Meschiya Lake and The Little Big Horns debut their new album at the House of Blues, then R. Scully's Rough 7 do the same at d.b.a.

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Rough 7's Codebreaker is almost the story of two albums. Seven songs date back to 2004 when Ryan Scully recorded his self-titled alt-country (when such a thing existed) album. The songs weren't finished because he ran out of time and money and came to be known as "the rough seven." The death of Michael Aaron, who played lead guitar on those tracks, prompted to Scully to revisit them and remix them with producer John Porter. The rest of the album features the current Rough 7 band, and while they're generally rowdier than the 2004 songs, they're more or less of a piece. 

Those 2004 tracks often present a quieter, gentler Scully, with his voice ragged and hushed as he sorts through relationships with a broad emotional palate - even romantic hope. "What your life lacks in length / we can make up height," he sings. "What that height lacks in length / we will make up tonight." A tinge of melancholy underlies much of Codebreaker, but it's not the album's dominant mode. It's balanced by songs like "New Kind of Love," which envisions a hearty, battle-ready love that can withstand self-inflicted damage. Love is complicated. In Codebreaker's poppiest moment, Scully sings that he can fix everything but a broken heart, and in "Do it Twice," he sings "you're so nice" to a woman who won't let him say it. 

"'Bove the Clouds" puts all those songs in perspective as it presents the R. Scully version of domesticity. As he recounts a night that got out of control and his efforts to make a flight with his family the next morning, there's not a moment in the tall tale when it sounds like he'd do anything differently, particularly where the family is concerned. They might up the consequences for his misadventures, but there's more peace and stability in the song's mad chase than there is in all the simpler songs of love and loss.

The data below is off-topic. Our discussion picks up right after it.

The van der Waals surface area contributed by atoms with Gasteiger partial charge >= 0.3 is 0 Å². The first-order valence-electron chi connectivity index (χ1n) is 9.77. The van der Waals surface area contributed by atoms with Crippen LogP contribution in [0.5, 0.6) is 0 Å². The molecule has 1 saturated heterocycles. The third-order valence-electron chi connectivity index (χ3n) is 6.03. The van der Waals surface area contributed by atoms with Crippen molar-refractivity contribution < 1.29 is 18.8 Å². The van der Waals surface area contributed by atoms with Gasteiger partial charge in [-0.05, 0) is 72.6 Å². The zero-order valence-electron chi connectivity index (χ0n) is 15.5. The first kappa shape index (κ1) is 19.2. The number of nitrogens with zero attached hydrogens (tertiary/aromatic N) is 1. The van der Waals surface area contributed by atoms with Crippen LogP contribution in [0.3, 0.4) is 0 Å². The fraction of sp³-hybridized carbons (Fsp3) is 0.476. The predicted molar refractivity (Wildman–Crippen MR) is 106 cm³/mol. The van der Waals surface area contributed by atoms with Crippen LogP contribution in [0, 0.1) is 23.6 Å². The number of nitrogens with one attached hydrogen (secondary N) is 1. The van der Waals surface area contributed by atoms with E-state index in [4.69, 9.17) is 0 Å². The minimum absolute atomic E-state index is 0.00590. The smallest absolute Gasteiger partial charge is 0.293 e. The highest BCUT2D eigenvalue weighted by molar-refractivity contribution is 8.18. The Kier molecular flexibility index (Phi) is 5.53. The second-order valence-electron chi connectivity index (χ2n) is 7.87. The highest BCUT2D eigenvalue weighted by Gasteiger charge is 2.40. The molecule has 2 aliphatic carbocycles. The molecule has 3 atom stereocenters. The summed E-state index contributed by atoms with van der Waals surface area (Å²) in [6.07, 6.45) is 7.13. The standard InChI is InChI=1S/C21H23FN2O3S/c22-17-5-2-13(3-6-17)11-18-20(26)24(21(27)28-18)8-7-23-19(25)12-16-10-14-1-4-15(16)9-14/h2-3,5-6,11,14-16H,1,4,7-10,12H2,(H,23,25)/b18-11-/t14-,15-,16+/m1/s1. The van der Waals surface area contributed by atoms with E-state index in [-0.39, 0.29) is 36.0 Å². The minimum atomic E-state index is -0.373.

Part of me wishes that the current Rough 7, including Meschiya Lake, Ratty Scurvics and Rob Cambre - played a bigger role on Codebreaker, but I liked Scully's 2004 album just fine, and it's hard to hear how others would have made the songs from that session better. It's also more coherent than you might expect. If anything, the years between just give Scully's songs scope and depth.

R. Scully's Rough 7 play a CD-release party Friday night at d.b.a.

On Fooler's Gold, Meschiya Lake and The Little Big Horns perform the harder-than-it-sounds trick of translating Frenchmen Street to the home listening experience. Too often, bands cut albums that sound like their live shows minus the crowd, dancers, beer, booze and vibe. With the ambient elements cut away, some crowd-pleasing bands sound sub-par, more energetic than musical. Here, the band swings with ease and assurance, letting the ensemble performances speak for the individual players.

Lake isn't a chameleon on Fooler's Gold - her voice is recognizably hers throughout - but she like an actress she chooses her relationship to the song's story. She sings Cole Porter's "Miss Otis Regrets" with an ironic sweetness diametrically opposed to the luxurious earthiness she employs on the randy "Organ Grinder" before it. She sounds dreamily intoxicated on "The Fragrance of Your Charms," and wiser-for-the-effort on the title track. Her choices are intelligent throughout. As she sings Bessie Smith's "Young Woman Blues," you can hear Lake let her halo slide off in the second verse as the song celebrates a life led less than angelically. 

So far, the tracks I've returned to are the band's originals, partly because some the standards are familiar from the live show or previous recordings, but also because the members are adept at adapting that musical and lyrical vocabulary to their identity. Ben Polcer's "Don't Start with Me" sounds like it could have been written 60 to 70 years ago, but you hear a drama that is going on nightly and know the people who are involved.

For me, the only weak spot is the cover of Mac Davis' "I Believe in Music." The arrangement is surprising, and Lake invests as much truth in the lyrics as she can muster, but the thought was too general and commonplace in 1971 when Davis released the song. It hasn't deepened with age, but I can imagine those with higher thresholds for kitsch and affirmations will find it one of their favorite songs on Fooler's Gold

Meschiya Lake and The Little Big Horns will play a CD-release party at the House of Blues Saturday.